While early light machine guns were finicky, the French Chauchat machine rifle, especially in U.S. Army service, has a special place in gun lore.
Designed by Louis Chauchat and Charles Sutter, more than 250,000 of these 20-pound high-volume weapons were cranked out– mostly in 8x50mmR Lebel as it was French.
Although the excellent Lewis machine gun, as well as the earlier M1895 Colt “Potato Digger,” were created in the U.S., the rapidly expanding American Expeditionary Force was outfitted with first the 8mm Chauchat (dubbed the M1915) and later augmented with the Gladiator-made 30.06-chambered version (the M1918). Besides their odd layout and funky long-recoil action, the M1918 had lots of mechanical defects that didn’t bubble to the surface until they were beta tested on the front lines with, let’s say, poor feedback.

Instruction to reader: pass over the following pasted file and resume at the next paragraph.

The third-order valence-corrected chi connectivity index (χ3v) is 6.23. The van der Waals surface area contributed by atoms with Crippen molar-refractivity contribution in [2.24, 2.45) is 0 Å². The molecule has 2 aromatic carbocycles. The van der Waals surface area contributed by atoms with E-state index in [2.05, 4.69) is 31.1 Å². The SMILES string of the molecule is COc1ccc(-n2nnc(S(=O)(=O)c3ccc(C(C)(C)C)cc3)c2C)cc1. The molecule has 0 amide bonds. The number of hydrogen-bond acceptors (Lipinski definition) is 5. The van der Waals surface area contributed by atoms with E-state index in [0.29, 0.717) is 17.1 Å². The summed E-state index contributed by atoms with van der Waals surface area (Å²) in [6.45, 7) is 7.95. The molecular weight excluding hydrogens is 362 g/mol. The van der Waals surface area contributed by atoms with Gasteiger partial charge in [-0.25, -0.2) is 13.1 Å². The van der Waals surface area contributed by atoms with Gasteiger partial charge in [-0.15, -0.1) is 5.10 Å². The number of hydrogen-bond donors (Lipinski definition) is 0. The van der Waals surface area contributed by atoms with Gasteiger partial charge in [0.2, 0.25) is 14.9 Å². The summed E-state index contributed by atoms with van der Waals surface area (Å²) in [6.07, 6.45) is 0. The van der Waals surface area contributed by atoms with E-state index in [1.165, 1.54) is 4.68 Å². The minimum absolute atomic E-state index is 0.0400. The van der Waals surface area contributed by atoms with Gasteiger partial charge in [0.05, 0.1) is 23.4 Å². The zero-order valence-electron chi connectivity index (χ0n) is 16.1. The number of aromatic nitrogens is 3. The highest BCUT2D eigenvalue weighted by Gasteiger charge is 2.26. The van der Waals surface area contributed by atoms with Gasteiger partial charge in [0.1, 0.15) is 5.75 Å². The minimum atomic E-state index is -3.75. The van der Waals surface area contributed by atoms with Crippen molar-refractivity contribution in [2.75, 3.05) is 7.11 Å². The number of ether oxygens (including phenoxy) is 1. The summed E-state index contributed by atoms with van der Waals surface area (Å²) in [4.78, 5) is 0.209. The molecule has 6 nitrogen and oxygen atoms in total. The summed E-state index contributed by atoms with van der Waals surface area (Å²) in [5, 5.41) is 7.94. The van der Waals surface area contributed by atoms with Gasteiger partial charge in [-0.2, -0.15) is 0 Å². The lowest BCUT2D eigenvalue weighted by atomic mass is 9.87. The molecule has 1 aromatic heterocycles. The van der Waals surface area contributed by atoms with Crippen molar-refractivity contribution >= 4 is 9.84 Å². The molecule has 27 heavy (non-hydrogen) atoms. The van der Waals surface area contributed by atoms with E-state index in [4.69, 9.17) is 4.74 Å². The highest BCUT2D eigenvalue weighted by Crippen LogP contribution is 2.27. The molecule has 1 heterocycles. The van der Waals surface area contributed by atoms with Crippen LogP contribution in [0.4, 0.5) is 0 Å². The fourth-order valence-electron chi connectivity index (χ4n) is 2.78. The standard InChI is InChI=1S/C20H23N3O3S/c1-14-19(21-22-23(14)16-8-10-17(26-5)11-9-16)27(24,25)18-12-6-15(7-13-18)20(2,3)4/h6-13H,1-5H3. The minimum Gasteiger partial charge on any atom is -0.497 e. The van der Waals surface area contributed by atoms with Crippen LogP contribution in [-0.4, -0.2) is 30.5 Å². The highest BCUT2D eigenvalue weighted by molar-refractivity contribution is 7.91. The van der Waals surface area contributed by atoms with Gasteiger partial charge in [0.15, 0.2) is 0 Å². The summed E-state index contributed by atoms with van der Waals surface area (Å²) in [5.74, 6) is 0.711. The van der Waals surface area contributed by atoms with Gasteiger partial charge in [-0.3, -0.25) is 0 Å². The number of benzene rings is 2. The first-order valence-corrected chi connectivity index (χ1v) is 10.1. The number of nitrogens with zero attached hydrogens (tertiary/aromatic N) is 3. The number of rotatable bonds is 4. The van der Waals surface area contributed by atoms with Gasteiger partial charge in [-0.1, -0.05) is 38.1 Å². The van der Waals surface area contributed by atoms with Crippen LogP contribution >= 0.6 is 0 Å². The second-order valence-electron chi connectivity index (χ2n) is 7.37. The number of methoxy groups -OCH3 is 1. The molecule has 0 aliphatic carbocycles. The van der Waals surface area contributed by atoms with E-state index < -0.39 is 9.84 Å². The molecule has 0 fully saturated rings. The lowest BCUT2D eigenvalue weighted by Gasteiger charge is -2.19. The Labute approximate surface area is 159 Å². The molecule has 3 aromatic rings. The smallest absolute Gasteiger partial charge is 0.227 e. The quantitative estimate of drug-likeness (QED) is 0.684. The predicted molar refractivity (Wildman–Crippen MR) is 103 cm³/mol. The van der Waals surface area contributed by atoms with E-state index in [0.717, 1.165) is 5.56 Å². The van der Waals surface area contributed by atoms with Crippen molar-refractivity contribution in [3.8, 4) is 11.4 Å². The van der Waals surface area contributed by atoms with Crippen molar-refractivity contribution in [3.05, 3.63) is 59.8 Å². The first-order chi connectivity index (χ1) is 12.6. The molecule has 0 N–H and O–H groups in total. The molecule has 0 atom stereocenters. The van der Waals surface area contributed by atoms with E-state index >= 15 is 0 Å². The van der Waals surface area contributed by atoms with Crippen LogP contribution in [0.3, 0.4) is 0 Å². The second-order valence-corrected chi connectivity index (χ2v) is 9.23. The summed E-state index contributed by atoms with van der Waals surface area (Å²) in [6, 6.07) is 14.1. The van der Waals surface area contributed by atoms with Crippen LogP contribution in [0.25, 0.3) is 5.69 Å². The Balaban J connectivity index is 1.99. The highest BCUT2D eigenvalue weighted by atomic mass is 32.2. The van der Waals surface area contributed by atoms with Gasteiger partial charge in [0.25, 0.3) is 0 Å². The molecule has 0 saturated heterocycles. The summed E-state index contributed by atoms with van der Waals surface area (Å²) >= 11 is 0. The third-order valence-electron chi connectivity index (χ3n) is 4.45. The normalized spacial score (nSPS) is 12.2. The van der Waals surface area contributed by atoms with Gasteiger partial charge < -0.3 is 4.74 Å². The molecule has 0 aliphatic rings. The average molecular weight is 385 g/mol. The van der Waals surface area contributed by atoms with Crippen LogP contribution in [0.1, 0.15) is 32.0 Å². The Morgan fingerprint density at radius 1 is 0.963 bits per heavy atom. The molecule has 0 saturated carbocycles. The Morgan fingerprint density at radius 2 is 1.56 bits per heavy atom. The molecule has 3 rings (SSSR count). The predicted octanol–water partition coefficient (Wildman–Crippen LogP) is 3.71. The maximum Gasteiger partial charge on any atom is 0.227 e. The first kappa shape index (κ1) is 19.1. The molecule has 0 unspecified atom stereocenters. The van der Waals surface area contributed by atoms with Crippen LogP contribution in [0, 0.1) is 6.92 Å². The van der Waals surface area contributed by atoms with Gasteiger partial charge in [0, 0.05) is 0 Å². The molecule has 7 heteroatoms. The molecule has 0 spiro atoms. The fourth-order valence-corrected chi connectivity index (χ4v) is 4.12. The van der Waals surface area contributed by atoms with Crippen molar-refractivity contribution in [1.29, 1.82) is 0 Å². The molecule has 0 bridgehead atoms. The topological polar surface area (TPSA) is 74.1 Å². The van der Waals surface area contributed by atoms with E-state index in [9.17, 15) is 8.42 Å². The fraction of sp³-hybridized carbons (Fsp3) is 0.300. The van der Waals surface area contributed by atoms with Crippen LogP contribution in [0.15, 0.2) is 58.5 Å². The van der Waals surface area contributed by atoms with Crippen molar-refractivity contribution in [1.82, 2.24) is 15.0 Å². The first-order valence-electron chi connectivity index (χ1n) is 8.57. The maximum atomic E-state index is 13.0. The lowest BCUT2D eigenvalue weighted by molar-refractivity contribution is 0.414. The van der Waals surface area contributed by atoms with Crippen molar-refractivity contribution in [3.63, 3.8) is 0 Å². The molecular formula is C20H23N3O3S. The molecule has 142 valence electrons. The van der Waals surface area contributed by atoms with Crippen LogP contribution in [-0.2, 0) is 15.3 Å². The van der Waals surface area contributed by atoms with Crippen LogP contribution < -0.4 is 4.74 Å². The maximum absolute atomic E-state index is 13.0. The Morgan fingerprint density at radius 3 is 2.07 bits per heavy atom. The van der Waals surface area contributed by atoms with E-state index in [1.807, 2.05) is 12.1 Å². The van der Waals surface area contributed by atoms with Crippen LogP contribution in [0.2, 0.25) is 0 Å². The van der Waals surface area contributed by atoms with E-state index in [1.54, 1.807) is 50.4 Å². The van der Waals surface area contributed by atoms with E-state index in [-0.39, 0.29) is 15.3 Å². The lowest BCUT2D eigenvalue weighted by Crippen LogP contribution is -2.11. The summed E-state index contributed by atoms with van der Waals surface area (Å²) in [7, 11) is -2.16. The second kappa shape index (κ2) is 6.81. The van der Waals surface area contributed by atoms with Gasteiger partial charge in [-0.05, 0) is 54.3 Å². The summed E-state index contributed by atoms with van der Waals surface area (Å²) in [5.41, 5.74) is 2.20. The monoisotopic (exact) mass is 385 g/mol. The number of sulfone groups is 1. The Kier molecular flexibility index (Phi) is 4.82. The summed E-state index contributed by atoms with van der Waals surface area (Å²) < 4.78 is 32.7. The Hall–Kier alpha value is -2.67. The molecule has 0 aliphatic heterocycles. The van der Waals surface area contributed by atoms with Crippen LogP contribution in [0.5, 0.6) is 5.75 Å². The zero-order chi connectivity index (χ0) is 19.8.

In the above, Ian McCollum takes a vintage M1918 with downloaded mags and tests out the century-old LMG in some rapid fire with some decent results– until it warms up at least.
And if you want to see what one looks like on the inside, check out Mark with C&Rsenal as he tries to get one of these much-maligned and now increasingly collectible guns working again.
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